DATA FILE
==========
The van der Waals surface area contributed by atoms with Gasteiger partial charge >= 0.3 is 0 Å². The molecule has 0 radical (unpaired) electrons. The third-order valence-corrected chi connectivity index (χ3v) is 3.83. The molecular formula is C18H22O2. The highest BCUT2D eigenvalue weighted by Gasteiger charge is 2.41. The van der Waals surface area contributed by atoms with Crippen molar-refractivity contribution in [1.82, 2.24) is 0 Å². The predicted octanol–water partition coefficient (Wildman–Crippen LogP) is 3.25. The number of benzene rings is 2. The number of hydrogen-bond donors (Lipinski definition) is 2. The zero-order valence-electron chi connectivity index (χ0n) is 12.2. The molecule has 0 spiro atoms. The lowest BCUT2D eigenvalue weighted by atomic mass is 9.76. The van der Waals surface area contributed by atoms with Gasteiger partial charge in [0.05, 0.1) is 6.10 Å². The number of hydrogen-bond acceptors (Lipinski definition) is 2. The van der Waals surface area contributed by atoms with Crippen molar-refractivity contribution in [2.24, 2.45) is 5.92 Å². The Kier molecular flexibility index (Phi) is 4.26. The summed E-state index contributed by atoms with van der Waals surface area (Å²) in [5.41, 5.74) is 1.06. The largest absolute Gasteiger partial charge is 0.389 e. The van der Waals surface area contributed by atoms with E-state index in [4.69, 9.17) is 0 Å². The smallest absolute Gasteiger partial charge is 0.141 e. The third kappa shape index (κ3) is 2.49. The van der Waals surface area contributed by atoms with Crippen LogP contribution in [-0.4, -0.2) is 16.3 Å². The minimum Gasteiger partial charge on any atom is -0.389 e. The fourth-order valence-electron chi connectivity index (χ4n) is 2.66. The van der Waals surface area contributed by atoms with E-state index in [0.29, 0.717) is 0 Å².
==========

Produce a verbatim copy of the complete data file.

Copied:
The van der Waals surface area contributed by atoms with Gasteiger partial charge >= 0.3 is 0 Å². The molecule has 0 radical (unpaired) electrons. The third-order valence-corrected chi connectivity index (χ3v) is 3.83. The molecular formula is C18H22O2. The highest BCUT2D eigenvalue weighted by Gasteiger charge is 2.41. The van der Waals surface area contributed by atoms with Crippen molar-refractivity contribution in [1.82, 2.24) is 0 Å². The predicted octanol–water partition coefficient (Wildman–Crippen LogP) is 3.25. The number of benzene rings is 2. The number of hydrogen-bond donors (Lipinski definition) is 2. The zero-order valence-electron chi connectivity index (χ0n) is 12.2. The molecule has 0 spiro atoms. The lowest BCUT2D eigenvalue weighted by atomic mass is 9.76. The van der Waals surface area contributed by atoms with Gasteiger partial charge in [0.05, 0.1) is 6.10 Å². The number of hydrogen-bond acceptors (Lipinski definition) is 2. The van der Waals surface area contributed by atoms with Crippen molar-refractivity contribution in [2.24, 2.45) is 5.92 Å². The Kier molecular flexibility index (Phi) is 4.26. The summed E-state index contributed by atoms with van der Waals surface area (Å²) in [5.41, 5.74) is 1.06. The largest absolute Gasteiger partial charge is 0.389 e. The van der Waals surface area contributed by atoms with E-state index in [4.69, 9.17) is 0 Å². The smallest absolute Gasteiger partial charge is 0.141 e. The third kappa shape index (κ3) is 2.49. The van der Waals surface area contributed by atoms with Crippen LogP contribution in [-0.4, -0.2) is 16.3 Å². The minimum Gasteiger partial charge on any atom is -0.389 e. The fourth-order valence-electron chi connectivity index (χ4n) is 2.66. The van der Waals surface area contributed by atoms with E-state index in [0.29, 0.717) is 0 Å².